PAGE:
Visiting a new city can sometimes be a daunting experience, especially when you don’t really know your way around. Although Barcelona is indeed a large city, once broken down into smaller neighbourhoods, finding your way around is in fact not such a difficult task. The beauty of Barcelona is that although the different neighbourhoods (or barris in Catalan) connect to one another, they all have their own characteristics that make them unique. To help you choose perhaps where to stay or simply where to visit during your time in the Catalan capital, we’ve collated an in-depth guide to Barcelona’s popular neighbourhoods.
The Gothic Quarter makes up part of Barcelona’s Ciutat Vella (Old Town) and stretches from La Rambla to Via Laietana, and from the port to Ronda de Sant Pere. Amongst its winding streets and secret squares, there are many quirky boutiques and vintage stores, especially on Carrer d’Avinyó. Once you have explored the smaller shops, head to Portal de l’Àngel to discover the more well-known high street shops, such as Zara and H&M, and shop ‘til you drop!
Barcelona is known for being home to some of the most incredible architecture in the world, a lot of which can be found in the Gothic Quarter, such as the beautiful Barcelona Cathedral de Barcelona, located in Pla de la Seu. As the oldest area of the city, you can also find remains of Roman walls just in front of the Cathedral, and many medieval buildings, as seen on Carrer del Bisbe.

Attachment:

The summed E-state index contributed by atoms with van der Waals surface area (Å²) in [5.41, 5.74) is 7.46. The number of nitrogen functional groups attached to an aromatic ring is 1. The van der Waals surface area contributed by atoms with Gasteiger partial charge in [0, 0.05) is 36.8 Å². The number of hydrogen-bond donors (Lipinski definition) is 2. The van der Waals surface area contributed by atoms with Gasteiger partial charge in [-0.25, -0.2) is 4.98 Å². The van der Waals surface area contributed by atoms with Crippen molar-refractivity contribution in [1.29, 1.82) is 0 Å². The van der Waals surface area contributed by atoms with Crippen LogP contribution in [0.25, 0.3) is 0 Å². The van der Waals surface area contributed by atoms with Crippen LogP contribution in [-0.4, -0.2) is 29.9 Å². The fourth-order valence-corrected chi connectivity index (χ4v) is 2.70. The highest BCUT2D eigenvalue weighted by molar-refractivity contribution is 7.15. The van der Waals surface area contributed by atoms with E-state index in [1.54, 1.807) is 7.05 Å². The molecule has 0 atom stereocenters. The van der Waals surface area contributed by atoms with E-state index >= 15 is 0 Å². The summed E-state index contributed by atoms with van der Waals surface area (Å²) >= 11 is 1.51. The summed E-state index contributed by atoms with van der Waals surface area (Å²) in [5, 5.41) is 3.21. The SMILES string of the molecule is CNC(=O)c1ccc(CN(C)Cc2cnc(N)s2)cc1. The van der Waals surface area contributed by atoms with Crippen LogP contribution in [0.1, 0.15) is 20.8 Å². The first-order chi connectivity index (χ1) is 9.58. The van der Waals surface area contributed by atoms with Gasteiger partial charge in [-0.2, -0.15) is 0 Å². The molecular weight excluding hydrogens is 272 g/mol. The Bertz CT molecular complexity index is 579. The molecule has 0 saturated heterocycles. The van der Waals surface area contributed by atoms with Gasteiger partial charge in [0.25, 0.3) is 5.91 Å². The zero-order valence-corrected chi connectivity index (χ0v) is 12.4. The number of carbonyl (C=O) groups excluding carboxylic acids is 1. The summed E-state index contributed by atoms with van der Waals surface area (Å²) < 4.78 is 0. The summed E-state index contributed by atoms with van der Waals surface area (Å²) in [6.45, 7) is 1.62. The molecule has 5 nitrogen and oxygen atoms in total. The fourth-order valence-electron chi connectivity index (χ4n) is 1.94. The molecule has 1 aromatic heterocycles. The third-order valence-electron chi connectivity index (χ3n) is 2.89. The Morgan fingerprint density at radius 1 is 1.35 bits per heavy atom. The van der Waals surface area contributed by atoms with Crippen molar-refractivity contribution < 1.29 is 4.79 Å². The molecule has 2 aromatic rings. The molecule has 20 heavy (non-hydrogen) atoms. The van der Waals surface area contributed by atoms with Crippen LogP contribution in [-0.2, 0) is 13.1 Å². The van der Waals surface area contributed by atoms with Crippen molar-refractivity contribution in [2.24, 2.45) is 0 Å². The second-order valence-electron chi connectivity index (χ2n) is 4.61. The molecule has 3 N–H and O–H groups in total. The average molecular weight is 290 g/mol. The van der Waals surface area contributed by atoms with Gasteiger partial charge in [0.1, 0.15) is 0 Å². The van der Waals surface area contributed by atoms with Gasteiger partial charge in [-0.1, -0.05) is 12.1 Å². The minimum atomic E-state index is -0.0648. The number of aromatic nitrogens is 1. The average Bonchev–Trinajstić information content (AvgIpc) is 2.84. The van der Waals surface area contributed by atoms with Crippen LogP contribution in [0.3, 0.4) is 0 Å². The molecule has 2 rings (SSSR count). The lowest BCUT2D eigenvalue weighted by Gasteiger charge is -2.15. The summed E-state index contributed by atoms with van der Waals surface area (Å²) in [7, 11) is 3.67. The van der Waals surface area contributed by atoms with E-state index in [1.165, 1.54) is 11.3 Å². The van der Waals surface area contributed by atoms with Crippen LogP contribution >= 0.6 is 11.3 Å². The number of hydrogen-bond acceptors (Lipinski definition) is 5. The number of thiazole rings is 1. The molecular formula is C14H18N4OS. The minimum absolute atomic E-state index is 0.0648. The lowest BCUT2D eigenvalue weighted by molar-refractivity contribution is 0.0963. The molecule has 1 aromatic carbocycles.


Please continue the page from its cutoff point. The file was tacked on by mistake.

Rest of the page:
Plaça Reial is definitely one of the Gothic Quarter’s gems. This grand square is lined with restaurants and bars, and makes the perfect place to relax and grab a bite to eat or drink on a sunny day. Another place of interest in this neighbourhood is Plaça de Sant Jaume, where the town hall (Ajuntament de Barcelona) can be found. As well as this, there are plenty of cool bars and restaurants amongst El Gòtic’s winding streets, such as Bar Lobo and Sub Rosa. Filled with history and culture, the Gothic quarter is a must-visit.
The Catalan word for ‘expansion’, Eixample is exactly that. Built in the 19th century as an extension of the old town which had started to become overpopulated, Eixample is Barcelona’s largest neighbourhood and is split into smaller zones such as Sagrada Família and Fort Pienc, although it can also simply be classified into Eixample Dreta (right) and Eixample Esquerra (left).
Eixample Dreta is perfect for those who want to be near Passeig de Gràcia, where you can find plenty of designer and high street shops, as well as some of Gaudí’s most incredible works. As well as this, Plaça de Catalunya can be found in Eixample Dreta, the city’s main square.
Eixample Esquerra is home to Barcelona’s main university, many shopping streets, and the Sant Antoni Food Market, to name a few things. The area between the Ronda Sant Antoni and the Ronda Universitat is known as the “Gaixample”, where Barcelona’s LGBT community has opened many bars and restaurants. Heading further left will lead you to the grand Plaça d’Espanya, where you can find the majestic Palau Nacional and the Magic Fountains of Montjuïc, which are famous for their incredible evening light shows.